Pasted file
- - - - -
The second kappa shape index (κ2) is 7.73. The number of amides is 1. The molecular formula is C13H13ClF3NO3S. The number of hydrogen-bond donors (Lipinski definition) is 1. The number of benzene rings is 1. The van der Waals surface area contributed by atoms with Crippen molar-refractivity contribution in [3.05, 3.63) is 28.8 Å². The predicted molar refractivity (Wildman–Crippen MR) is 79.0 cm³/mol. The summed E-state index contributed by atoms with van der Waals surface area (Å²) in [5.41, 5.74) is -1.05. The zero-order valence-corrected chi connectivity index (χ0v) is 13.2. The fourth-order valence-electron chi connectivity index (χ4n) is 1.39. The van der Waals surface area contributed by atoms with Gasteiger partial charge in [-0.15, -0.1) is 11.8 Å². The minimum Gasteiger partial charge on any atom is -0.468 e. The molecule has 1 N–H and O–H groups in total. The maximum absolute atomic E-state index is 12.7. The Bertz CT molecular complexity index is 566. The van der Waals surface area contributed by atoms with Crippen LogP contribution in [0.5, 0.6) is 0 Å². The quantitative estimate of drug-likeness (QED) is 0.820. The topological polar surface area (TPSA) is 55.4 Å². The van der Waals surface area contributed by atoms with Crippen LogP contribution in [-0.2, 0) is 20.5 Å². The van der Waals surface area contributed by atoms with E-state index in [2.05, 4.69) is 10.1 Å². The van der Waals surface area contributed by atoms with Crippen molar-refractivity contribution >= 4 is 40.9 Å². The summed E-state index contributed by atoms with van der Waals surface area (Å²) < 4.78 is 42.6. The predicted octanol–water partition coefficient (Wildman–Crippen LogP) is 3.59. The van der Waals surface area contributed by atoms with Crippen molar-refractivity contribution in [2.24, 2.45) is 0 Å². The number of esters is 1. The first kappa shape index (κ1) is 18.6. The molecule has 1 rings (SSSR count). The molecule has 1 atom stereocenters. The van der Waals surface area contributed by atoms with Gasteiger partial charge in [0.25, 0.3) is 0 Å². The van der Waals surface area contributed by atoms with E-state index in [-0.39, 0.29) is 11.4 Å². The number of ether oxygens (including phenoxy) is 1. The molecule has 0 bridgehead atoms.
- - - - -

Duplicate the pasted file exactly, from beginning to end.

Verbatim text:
The second kappa shape index (κ2) is 7.73. The number of amides is 1. The molecular formula is C13H13ClF3NO3S. The number of hydrogen-bond donors (Lipinski definition) is 1. The number of benzene rings is 1. The van der Waals surface area contributed by atoms with Crippen molar-refractivity contribution in [3.05, 3.63) is 28.8 Å². The predicted molar refractivity (Wildman–Crippen MR) is 79.0 cm³/mol. The summed E-state index contributed by atoms with van der Waals surface area (Å²) in [5.41, 5.74) is -1.05. The zero-order valence-corrected chi connectivity index (χ0v) is 13.2. The fourth-order valence-electron chi connectivity index (χ4n) is 1.39. The van der Waals surface area contributed by atoms with Gasteiger partial charge in [-0.15, -0.1) is 11.8 Å². The minimum Gasteiger partial charge on any atom is -0.468 e. The molecule has 1 N–H and O–H groups in total. The maximum absolute atomic E-state index is 12.7. The Bertz CT molecular complexity index is 566. The van der Waals surface area contributed by atoms with Crippen LogP contribution in [0.5, 0.6) is 0 Å². The quantitative estimate of drug-likeness (QED) is 0.820. The topological polar surface area (TPSA) is 55.4 Å². The van der Waals surface area contributed by atoms with Crippen LogP contribution in [-0.2, 0) is 20.5 Å². The van der Waals surface area contributed by atoms with E-state index in [2.05, 4.69) is 10.1 Å². The van der Waals surface area contributed by atoms with Crippen molar-refractivity contribution >= 4 is 40.9 Å². The summed E-state index contributed by atoms with van der Waals surface area (Å²) < 4.78 is 42.6. The predicted octanol–water partition coefficient (Wildman–Crippen LogP) is 3.59. The van der Waals surface area contributed by atoms with Crippen molar-refractivity contribution in [2.24, 2.45) is 0 Å². The number of esters is 1. The first kappa shape index (κ1) is 18.6. The molecule has 1 rings (SSSR count). The molecule has 1 atom stereocenters. The van der Waals surface area contributed by atoms with Gasteiger partial charge in [0.25, 0.3) is 0 Å². The van der Waals surface area contributed by atoms with E-state index in [-0.39, 0.29) is 11.4 Å². The number of ether oxygens (including phenoxy) is 1. The molecule has 0 bridgehead atoms.